Saskatoon

Greg Fertuck's murder trial nears end as defence closes case

The murder trial for Greg Fertuck — a Saskatoon man who told undercover police officers that he killed his wife — is approaching its end now that the evidence phase is over.

Closing arguments scheduled for Feb. 26 after Fertuck chooses not to testify

A close up photo showing an angry-looking man with a moustache.
Greg Fertuck has chosen not to testify at his murder trial. (Greg Fertuck/Facebook)

Greg Fertuck's first-degree murder trial is approaching its end. After years of delays and surprises in the courtroom, the  evidence phase of the trial concluded on Wednesday.

Fertuck is accused of killing his estranged wife Sheree in 2015. He is alleged to have shot her twice at the gravel pit where she worked near Kenaston, Sask.

Her remains have never been found.

Fertuck was arrested for murder after describing details of the killing to undercover police officers in 2019. He revealed the information in 2019 at the end of an elaborate undercover police investigation known as a Mr. Big sting.

The murder trial began at Saskatoon's Court of King's Bench (then called Court of Queen's Bench) in September 2021. The case has been delayed several times for various reasons: COVID-19, the discovery of the alleged murder weapon, and Fertuck's decision to represent himself in court after his lawyers withdrew from the case in October 2022.

WATCH | Greg Fertuck's murder trial nears end as defence closes case: 

Greg Fertuck's murder trial nears end as defence closes case

2 months ago
Duration 1:20
The murder trial for Greg Fertuck — a Saskatoon man who told undercover police officers that he killed his wife — is approaching its end now that the evidence phase is over.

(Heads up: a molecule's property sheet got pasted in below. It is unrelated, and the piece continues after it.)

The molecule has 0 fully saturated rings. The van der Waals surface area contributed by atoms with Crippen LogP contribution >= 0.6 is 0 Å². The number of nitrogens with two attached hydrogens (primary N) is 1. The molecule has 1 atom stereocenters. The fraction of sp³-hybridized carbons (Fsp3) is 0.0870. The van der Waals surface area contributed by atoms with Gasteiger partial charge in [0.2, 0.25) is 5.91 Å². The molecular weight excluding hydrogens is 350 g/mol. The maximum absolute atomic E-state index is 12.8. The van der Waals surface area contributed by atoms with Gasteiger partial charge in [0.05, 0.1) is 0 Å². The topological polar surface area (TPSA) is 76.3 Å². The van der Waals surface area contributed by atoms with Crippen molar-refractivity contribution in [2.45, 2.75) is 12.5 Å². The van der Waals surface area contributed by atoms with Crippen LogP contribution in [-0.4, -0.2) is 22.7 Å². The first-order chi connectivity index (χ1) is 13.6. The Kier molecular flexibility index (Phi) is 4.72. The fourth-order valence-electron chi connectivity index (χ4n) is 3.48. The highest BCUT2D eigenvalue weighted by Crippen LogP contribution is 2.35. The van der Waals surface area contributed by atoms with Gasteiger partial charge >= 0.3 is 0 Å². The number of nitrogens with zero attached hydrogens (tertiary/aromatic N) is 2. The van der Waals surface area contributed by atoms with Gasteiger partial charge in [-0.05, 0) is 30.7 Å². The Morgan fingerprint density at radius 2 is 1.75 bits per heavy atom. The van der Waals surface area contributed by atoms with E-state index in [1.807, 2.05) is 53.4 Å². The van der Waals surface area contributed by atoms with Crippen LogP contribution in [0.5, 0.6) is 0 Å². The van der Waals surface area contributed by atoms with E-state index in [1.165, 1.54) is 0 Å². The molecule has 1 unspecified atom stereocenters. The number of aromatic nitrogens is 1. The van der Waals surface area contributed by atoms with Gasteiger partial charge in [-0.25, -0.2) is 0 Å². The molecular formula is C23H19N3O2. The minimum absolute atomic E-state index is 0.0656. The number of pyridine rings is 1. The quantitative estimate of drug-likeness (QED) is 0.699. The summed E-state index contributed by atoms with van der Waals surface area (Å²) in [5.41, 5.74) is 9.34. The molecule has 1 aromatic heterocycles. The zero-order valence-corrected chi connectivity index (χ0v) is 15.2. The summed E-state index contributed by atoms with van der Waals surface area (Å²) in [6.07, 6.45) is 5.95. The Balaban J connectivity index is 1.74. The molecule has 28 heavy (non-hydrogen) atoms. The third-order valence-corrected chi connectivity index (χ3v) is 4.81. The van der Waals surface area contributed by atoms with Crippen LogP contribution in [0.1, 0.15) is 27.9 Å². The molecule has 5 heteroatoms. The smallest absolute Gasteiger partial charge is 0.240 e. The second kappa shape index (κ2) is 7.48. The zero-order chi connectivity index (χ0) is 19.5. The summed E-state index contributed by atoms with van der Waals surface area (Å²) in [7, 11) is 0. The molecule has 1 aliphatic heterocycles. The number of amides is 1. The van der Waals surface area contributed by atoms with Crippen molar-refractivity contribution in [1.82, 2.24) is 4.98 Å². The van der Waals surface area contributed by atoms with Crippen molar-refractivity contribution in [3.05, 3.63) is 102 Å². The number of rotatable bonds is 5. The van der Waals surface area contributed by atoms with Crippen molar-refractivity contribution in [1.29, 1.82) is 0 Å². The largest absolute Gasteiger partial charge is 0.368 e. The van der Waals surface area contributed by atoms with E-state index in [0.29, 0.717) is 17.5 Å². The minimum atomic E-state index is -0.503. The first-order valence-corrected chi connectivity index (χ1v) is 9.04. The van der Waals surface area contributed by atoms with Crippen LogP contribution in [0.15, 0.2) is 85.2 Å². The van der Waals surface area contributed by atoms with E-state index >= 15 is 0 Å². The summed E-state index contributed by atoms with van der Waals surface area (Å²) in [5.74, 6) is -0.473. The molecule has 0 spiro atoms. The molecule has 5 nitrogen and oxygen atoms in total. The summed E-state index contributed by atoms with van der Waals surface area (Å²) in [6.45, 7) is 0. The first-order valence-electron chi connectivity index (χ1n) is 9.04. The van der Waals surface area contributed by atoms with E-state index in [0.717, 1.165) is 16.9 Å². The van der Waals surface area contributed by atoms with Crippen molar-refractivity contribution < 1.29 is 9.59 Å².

The Crown closed its case after the judge ruled in September 2023 that all evidence gathered in the Mr. Big sting would be admissible to the trial. That evidence had been presented as part of a voir dire — a trial within a trial.

Fertuck, who is acting as his own lawyer, closed the defence's case on Wednesday after confirming in court that he did not want to testify.

A sketch shows a man standing in an orange shirt, wearing handcuffs.
A sketch of Greg Fertuck appearing in Court of King's Bench in Saskatoon on Feb. 20, 2024. (Kyle Martin/Kyle Martin Designs)

The Crown prosecutors and Fertuck are scheduled to make their final submissions to Justice Richard Danyliuk on Feb. 26, 2024.

"This is a complex case with a huge amount of evidence, but when you pare it down the task is straightforward. My job is to decide whether the Crown has proven every element … beyond a reasonable doubt," Danyliuk said.

Since Fertuck is self-represented, he will be assisted in preparing his submissions by Brent Little, who is acting as an amicus curiae (a friend of the court) in this matter.

On Tuesday, Fertuck called three witnesses for the defence: Sheree's younger brother Darren Sorotski, Fertuck's former lawyer Morris Bodnar and Robert McJannet, who knew details of the gravel pit.

Fertuck said he had initially planned to call a firearms expert, but told the court he didn't have enough money to do so.

Fertuck had told undercover police he killed Sheree with a Ruger 10/22 model. The suspected murder weapon was discovered midway through the trial and entered as new evidence.

A gun and ballistics expert who testified for the Crown earlier at the trial said gun shells found at the gravel pit, where Sheree disappeared, were fired from the Ruger 10/22.

LISTEN | The Pit podcast is back with a new episode as reporters learn whether the judge in the Fertuck trial will allow evidence gathered in undercover sting: 

ABOUT THE AUTHOR

Kendall Latimer

Journalist

Kendall Latimer (she/her) is a journalist with CBC News in Saskatchewan. You can reach her by emailing kendall.latimer@cbc.ca.

with files from Pratyush Dayal

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